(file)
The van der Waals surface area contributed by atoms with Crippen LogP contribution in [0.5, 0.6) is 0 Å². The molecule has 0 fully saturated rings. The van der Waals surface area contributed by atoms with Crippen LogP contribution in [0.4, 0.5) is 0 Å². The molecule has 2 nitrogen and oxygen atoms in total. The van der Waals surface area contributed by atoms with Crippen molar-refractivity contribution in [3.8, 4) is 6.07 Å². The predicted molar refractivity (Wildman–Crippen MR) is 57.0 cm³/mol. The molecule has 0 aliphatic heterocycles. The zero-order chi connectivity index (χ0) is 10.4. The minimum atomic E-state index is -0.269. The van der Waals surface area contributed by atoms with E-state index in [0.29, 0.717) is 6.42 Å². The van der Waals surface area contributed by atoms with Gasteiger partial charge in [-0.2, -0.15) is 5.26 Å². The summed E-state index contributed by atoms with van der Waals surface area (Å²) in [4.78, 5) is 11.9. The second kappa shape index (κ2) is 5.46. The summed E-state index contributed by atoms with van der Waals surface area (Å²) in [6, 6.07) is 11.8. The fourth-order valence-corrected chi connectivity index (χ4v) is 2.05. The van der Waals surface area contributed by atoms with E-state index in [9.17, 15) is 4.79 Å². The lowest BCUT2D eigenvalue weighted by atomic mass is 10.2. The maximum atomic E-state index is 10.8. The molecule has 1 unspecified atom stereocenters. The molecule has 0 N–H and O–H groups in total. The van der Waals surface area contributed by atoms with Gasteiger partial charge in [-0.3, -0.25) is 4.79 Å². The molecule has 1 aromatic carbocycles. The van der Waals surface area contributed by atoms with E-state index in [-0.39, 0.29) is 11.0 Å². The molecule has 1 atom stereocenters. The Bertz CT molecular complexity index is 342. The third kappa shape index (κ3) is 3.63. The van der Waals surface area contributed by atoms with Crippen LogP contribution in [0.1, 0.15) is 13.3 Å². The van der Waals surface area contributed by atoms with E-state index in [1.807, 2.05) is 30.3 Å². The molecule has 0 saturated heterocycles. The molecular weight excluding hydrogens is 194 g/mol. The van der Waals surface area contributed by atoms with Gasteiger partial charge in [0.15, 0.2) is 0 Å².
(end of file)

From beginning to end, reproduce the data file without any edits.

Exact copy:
The van der Waals surface area contributed by atoms with Crippen LogP contribution in [0.5, 0.6) is 0 Å². The molecule has 0 fully saturated rings. The van der Waals surface area contributed by atoms with Crippen LogP contribution in [0.4, 0.5) is 0 Å². The molecule has 2 nitrogen and oxygen atoms in total. The van der Waals surface area contributed by atoms with Crippen molar-refractivity contribution in [3.8, 4) is 6.07 Å². The predicted molar refractivity (Wildman–Crippen MR) is 57.0 cm³/mol. The molecule has 0 aliphatic heterocycles. The zero-order chi connectivity index (χ0) is 10.4. The minimum atomic E-state index is -0.269. The van der Waals surface area contributed by atoms with E-state index in [0.29, 0.717) is 6.42 Å². The van der Waals surface area contributed by atoms with Gasteiger partial charge in [-0.2, -0.15) is 5.26 Å². The summed E-state index contributed by atoms with van der Waals surface area (Å²) in [4.78, 5) is 11.9. The second kappa shape index (κ2) is 5.46. The summed E-state index contributed by atoms with van der Waals surface area (Å²) in [6, 6.07) is 11.8. The fourth-order valence-corrected chi connectivity index (χ4v) is 2.05. The van der Waals surface area contributed by atoms with E-state index in [9.17, 15) is 4.79 Å². The lowest BCUT2D eigenvalue weighted by atomic mass is 10.2. The maximum atomic E-state index is 10.8. The molecule has 1 unspecified atom stereocenters. The molecule has 0 N–H and O–H groups in total. The van der Waals surface area contributed by atoms with Gasteiger partial charge in [-0.3, -0.25) is 4.79 Å². The molecule has 1 aromatic carbocycles. The van der Waals surface area contributed by atoms with E-state index in [-0.39, 0.29) is 11.0 Å². The molecule has 1 atom stereocenters. The Bertz CT molecular complexity index is 342. The third kappa shape index (κ3) is 3.63. The van der Waals surface area contributed by atoms with Crippen LogP contribution in [0.1, 0.15) is 13.3 Å². The van der Waals surface area contributed by atoms with E-state index in [1.807, 2.05) is 30.3 Å². The molecule has 0 saturated heterocycles. The molecular weight excluding hydrogens is 194 g/mol. The van der Waals surface area contributed by atoms with Gasteiger partial charge in [0.15, 0.2) is 0 Å².